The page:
A whole new world for digital sports and the regional press

Carrington, the training centre and beating heart of Manchester United, is a surreal and extraordinary place. Set back from public roads and neighboured only by a private chemical works, the rolling, perfectly manicured pitches and glass-clad buildings are an independent republic of their own in south-west Manchester. When you pass the gates, you could be anywhere in the world.

For clubs like United, remaining anchored to your home town and local supporters is an increasingly complex task. It is often sports teams with which we most readily associate places, but with the financial necessity of international growth, global audiences and diverse commercial opportunities across continents, do clubs themselves still associate themselves in the same way?

Some are undoubtedly better than others. Everton, for example, couple outstanding work in their own community with an increasingly outward-looking approach to new fan bases or, calling a spade a spade, new markets.

Loyal and local supporters demand that their teams are competitive and as such, clubs respond with commercial solutions that offer the greatest possible potential for success, wherever those opportunities lie.

But it is those same fans and the values they possess that make clubs distinct. Every team is selling a story, a reason for being in the lives of potential new fans from Liverpool to LA to Lagos.

The Premier League is so eminently saleable across the globe because of the history (and histrionics) of our clubs, our fans and our connection to our towns and cities. Only a fool would forego these principles in the pursuit of never-ending growth — you’ll soon get found out or replaced by an institution that means something to its fans.

For many critical of the evolving modern game, it is positioned as a binary choice. But reaching out to new fans is only a problem when you abandon the old in doing so. Clubs are better off trying to walk the tightrope than standing still on it.

It is a shifting and expanding landscape reflective of digital sports media, particularly for the regional press.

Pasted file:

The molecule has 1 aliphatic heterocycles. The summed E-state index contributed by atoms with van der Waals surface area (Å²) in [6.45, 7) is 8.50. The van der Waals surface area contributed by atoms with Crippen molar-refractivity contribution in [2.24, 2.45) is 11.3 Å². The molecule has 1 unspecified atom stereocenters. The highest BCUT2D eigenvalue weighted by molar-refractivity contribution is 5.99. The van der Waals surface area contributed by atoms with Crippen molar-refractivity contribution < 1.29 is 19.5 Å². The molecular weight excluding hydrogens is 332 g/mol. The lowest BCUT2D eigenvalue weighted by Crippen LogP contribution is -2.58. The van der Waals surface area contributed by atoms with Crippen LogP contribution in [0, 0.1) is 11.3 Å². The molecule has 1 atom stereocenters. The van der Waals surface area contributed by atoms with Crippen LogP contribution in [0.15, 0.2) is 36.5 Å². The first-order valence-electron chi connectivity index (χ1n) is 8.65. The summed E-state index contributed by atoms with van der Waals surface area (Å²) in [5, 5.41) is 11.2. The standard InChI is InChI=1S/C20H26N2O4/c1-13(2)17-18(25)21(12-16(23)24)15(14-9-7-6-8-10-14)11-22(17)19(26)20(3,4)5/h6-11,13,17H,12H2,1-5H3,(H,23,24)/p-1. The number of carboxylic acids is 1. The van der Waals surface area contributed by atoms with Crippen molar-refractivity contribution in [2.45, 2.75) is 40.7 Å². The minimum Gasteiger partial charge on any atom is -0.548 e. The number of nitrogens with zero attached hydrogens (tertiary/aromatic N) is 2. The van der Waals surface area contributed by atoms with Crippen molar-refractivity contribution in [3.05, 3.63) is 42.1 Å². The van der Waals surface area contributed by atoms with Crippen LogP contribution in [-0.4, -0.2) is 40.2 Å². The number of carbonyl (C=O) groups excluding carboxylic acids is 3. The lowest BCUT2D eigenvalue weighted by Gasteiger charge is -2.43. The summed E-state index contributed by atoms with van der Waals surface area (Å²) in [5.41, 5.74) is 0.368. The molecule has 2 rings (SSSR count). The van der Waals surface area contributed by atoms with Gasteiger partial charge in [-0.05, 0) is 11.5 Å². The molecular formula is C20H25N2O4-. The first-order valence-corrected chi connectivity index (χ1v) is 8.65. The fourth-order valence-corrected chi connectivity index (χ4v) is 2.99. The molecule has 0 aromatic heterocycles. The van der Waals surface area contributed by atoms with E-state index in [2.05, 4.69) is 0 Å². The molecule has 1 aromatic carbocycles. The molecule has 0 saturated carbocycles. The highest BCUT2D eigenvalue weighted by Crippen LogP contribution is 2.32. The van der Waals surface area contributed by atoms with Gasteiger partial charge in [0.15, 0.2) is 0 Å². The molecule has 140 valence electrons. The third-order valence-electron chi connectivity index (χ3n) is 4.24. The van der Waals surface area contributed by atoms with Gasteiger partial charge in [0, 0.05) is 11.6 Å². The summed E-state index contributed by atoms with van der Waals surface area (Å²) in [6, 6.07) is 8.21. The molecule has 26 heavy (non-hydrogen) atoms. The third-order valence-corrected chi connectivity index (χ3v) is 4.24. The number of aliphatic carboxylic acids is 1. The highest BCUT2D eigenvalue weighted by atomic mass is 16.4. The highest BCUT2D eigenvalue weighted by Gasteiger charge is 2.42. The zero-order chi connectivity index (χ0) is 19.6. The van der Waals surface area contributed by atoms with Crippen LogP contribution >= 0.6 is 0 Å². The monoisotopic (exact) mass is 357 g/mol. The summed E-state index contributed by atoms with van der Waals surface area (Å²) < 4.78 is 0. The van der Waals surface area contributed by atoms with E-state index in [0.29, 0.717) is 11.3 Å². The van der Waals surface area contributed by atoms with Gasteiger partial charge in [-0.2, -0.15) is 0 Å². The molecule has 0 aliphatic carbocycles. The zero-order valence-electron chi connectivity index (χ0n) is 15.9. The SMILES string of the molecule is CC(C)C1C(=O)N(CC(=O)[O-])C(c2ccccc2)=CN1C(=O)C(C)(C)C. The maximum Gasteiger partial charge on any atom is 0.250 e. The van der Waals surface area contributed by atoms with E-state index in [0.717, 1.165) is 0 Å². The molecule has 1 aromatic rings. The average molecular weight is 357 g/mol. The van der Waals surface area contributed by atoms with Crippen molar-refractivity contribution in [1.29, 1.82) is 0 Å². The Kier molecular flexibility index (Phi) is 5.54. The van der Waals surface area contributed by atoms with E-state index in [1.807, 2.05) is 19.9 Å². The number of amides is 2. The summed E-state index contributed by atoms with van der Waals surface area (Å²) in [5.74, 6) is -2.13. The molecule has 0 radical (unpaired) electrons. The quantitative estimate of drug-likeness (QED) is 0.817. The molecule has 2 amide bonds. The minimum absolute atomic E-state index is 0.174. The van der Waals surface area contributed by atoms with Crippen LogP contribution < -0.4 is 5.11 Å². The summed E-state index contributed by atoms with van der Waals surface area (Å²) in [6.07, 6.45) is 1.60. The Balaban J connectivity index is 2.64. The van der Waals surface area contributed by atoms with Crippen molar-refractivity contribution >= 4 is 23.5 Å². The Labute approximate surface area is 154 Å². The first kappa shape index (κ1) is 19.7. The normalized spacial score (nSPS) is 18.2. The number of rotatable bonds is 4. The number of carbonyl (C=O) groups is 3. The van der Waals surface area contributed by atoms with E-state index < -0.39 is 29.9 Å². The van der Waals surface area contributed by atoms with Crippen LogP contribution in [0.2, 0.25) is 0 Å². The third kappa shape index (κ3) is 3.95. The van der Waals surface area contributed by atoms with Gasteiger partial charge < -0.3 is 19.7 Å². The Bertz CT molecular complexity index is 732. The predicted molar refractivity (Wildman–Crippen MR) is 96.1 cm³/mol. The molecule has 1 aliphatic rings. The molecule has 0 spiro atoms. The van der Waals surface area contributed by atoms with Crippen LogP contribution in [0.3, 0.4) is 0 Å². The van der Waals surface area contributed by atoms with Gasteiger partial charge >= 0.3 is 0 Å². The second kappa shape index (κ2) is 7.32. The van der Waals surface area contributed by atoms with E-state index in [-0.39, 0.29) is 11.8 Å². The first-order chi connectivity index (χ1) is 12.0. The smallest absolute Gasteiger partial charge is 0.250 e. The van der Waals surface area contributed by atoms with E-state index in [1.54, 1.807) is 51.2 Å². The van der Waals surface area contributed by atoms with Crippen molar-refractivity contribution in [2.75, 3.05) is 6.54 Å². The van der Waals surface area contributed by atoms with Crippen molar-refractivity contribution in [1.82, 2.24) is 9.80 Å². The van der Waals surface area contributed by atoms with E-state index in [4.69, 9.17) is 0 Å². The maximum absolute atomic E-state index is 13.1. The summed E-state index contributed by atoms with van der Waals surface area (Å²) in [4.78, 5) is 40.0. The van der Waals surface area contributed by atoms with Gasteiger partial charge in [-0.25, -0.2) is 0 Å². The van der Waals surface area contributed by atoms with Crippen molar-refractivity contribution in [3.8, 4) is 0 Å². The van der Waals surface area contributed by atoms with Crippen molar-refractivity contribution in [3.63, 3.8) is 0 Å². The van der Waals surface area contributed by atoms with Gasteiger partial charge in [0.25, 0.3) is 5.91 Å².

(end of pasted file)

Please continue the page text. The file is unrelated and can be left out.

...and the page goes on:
Like many of the Premier League clubs we cover as an industry, through digital we now have an unprecedented opportunity for our journalism to reach more people than ever before, while at the same time being more vital than ever for our communities.

Acknowledging the need for both is a journalistic and commercial necessity. To not only sustain but also thrive, we must reach out and acquire new audiences for top-level growth while, at the same time, also ensuring our most engaged readers, watchers and listeners, typically loyal and local, are getting an experience that will keep them coming back to us and not our rivals.

Advertisers want as many eyes on their message as possible, but it is far less powerful if only seen once and never again.

Volume of audience is important, but building a community of people who care about what we do is too. In digital sport we work in the business of loyalty, our readers are fans like us, but they also have national publishers, broadcasters, bloggers and independent digital operations to consume content from.

At a Regional level, we have the valuable niche of knowing and striving to reflect the same values and conversations that football clubs themselves are using to sell their own brands, but also the journalistic infrastructure to break stories, challenge the clubs and speak up for fans as a collective.

My colleagues from the Manchester Evening News for example are currently reaching huge numbers of football fans across multiple platforms, with their coverage of Manchester United’s first pre-season friendly against LA Galaxy in the early hours of Sunday morning engaging hundreds of thousands of fans, in Manchester and across the world. According to Newswhip, the MEN are currently the 6th most engaging sport publisher in the world on social media. The regional press is more relevant than ever in the day to day lives of our readers.

With reporters out in California coupled with a team back at base in the UK, they can reflect every possible angle of the United behemoth, regardless of the time zone.

As so often, it is about presence. When the Manchester Arena was attacked two months ago, the world turned towards the same newsroom and my colleagues at the Evening News to tell the story of a city shocked, devastated and united throughout. A newsroom of Mancunians, both born and adopted, speaking for the people they share a city with.

In sport we are fortunate to rarely face such challenges, but across the regional press we will thrive by following the MEN’s remarkable example. We exist to tell the stories of the people, clubs and fans in our towns and cities, for whoever, wherever, wants to listen.

Our clubs and their fans could be anywhere in the world, but we will be right there with them.

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